[zeromq-dev] Consequences of using same keys on multiple servers or clients in CurveZMQ

Chris Billington chrisjbillington at gmail.com
Thu Mar 8 12:21:41 CET 2018

Hi all,

I want to secure software running on computers and other devices in physics
labs, which all communicate over zeromq. They can execute arbitrary code
and turn lasers on and off if you send them the right zmq packets, so it's
important to make this secure even though it's on a mostly trusted
university network. University IT isn't perfect and occasionally let
botnets say hello to oven controllers, and we don't want to have to trust
the whole physics department to be able to tell our computers what to do
just because we share a network with them.

So I'm implementing CurveZMQ security based on the "ironhouse" model, since
we need to authenticate both clients and servers. However it is cumbersome
to give every possible computer its own public key and private key, and
distribute all these keys to all others. Whenever a new device gets plugged
into the network, we would need to add the device's public key to every
other device and computer. Given the variety of devices, it's hard to come
up with a solution that isn't quite manual (like taking a SD card out of
some custom microcontroller board and putting it into a computer just to
add keys to it so the zmq server running on the microcontroller will
recognise a new client). I would ideally like a situation where even if I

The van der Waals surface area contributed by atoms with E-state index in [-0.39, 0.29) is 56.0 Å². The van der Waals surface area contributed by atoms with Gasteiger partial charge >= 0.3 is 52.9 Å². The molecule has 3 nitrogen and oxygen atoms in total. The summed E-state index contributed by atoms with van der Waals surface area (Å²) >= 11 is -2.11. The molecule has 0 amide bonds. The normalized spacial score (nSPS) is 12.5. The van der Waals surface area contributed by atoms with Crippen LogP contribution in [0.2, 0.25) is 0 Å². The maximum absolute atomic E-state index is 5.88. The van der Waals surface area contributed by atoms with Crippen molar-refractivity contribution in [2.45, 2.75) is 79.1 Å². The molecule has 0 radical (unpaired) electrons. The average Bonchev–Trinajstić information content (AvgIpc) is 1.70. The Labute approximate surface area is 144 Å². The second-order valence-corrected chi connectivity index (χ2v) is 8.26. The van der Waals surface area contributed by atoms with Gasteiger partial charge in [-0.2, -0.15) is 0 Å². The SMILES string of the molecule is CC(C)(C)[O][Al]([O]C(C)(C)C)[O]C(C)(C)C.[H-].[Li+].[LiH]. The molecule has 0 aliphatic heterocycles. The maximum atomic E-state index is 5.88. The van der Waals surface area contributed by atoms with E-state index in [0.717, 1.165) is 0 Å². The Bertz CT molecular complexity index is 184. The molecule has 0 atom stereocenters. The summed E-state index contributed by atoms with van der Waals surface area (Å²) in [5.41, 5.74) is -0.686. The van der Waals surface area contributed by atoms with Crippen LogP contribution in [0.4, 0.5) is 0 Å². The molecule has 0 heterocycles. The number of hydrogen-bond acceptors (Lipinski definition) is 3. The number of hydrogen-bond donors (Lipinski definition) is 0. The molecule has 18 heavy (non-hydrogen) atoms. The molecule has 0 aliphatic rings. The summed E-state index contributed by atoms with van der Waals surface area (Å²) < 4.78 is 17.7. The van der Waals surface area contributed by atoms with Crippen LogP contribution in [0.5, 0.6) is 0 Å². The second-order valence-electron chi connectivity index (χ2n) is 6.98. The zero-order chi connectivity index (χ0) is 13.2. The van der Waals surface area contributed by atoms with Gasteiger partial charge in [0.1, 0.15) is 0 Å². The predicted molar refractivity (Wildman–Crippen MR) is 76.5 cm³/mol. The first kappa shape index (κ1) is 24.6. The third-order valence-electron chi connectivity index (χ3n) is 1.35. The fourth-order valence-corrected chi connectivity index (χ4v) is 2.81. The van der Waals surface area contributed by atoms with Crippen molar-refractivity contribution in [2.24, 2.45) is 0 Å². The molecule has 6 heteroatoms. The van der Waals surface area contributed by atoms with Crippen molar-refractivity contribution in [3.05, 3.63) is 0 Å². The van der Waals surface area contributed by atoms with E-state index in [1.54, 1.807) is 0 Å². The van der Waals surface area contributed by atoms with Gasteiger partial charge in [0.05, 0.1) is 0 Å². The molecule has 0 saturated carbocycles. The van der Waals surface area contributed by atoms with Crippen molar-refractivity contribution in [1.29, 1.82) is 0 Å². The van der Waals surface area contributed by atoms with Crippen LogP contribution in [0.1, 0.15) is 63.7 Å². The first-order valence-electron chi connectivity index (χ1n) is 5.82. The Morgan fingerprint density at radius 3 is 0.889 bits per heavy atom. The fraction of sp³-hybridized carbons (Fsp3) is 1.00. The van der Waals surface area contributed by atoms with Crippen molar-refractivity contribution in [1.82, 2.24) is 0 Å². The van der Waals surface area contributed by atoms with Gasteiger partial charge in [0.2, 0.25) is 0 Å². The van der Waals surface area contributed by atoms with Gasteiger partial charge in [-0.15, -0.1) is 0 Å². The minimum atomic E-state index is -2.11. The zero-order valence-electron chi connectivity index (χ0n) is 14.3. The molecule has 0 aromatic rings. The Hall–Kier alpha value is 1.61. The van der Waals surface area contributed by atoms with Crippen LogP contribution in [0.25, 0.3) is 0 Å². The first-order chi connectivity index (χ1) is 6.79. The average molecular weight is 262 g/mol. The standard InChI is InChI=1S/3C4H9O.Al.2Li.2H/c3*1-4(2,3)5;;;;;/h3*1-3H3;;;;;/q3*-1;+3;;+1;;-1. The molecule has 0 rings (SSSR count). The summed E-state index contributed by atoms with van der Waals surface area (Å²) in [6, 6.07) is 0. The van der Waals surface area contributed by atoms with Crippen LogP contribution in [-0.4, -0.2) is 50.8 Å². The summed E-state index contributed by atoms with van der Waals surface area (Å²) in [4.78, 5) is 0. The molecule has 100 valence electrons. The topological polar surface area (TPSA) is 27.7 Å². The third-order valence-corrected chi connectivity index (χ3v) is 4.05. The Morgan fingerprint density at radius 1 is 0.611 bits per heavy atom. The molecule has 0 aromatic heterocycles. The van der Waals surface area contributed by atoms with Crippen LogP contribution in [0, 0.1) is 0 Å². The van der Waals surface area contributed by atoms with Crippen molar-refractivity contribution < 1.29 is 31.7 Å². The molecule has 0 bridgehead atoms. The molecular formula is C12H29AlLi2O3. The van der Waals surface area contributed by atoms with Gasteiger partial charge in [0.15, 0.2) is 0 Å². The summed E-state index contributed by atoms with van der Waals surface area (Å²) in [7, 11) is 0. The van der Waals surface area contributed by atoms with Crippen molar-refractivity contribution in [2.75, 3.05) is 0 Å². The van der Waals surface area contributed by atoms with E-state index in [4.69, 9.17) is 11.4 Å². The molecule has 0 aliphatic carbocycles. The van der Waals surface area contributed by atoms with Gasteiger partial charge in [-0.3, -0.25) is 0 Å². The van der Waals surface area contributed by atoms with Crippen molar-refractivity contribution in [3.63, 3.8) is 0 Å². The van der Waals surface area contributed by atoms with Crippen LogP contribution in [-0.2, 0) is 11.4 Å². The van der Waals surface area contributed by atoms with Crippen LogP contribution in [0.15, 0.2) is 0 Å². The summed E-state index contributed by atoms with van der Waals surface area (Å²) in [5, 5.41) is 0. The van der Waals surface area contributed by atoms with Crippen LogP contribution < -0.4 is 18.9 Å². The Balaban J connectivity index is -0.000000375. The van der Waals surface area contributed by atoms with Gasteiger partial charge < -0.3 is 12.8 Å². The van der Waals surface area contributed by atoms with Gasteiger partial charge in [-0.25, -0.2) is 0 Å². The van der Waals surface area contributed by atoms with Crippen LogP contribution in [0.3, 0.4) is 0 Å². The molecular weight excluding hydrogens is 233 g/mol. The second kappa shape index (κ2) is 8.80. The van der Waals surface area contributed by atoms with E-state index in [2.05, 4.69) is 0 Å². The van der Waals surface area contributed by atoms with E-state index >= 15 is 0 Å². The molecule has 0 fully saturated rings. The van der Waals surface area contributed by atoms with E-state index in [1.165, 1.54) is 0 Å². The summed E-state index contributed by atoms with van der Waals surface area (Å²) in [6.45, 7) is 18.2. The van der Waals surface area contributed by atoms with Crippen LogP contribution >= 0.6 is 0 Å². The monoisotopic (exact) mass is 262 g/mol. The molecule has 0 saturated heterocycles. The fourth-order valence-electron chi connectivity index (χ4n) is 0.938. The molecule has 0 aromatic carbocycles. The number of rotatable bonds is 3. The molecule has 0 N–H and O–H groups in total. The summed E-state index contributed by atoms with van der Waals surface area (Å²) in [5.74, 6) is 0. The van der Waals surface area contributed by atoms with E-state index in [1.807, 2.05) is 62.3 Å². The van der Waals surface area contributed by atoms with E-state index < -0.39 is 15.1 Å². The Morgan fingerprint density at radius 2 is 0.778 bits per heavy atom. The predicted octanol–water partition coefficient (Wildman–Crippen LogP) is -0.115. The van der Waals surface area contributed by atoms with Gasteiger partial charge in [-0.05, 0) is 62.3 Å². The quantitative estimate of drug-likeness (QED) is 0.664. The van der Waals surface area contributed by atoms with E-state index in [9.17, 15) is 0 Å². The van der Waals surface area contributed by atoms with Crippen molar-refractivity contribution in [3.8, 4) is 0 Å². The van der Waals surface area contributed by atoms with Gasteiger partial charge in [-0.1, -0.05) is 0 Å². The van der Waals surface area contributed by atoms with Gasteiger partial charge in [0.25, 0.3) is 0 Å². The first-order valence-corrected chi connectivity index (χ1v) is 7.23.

am on a computer that has never interacted with the lab network before, I
could put "the lab master key" on this computer, and have it talk to
everything without having to also go do something to all other devices.

What would be the security consequence of having many servers all using the
same CurveZMQ private/public keypair?

What would be the security consequences of having many *clients* all using
the same CurveZMQ private/public keypair?

What about if all clients and all servers talking to each other had
identical keypairs?

If this last possibility is safe then the "lab master key" can be simply
one private key, from which the public key can be derived, and I only need
to tell new lab users a 40 character z85 encoded ascii string to let them
talk to everything in the lab as a client or a server.

If this sounds like terrible security, it doesn't seem much different to
the current case where all the lab computers have the same password, which
we just change occasionally (or never). Or to giving a member of your home
the wifi password.

That is of course, so long as there isn't anything fundamental about
CurveZMQ that means using keys for multiple peers is insecure.

There's a comment on curvecp.org:

Nonce separation
> An administrator can set up several CurveCP servers sharing a long-term
>> secret key. The servers then have to support nonce separation: for example,
>> the first of four servers is configured to use counters with bottom bits
>> 00, the second is configured to use counters with bottom bits 01, the third
>> is configured to use counters with bottom bits 10, and the fourth is
>> configured to use counters with bottom bits 11.
Which is maybe pointing to there being a problem.

If I have to use different keys for every server and client, then CurveZMQ
probably isn't tenable for my use. I'm really looking for a "give the new
lab member or temperature-monitoring-raspberry-pi the wifi password" type
of solution.

Any suggestions appreciated,

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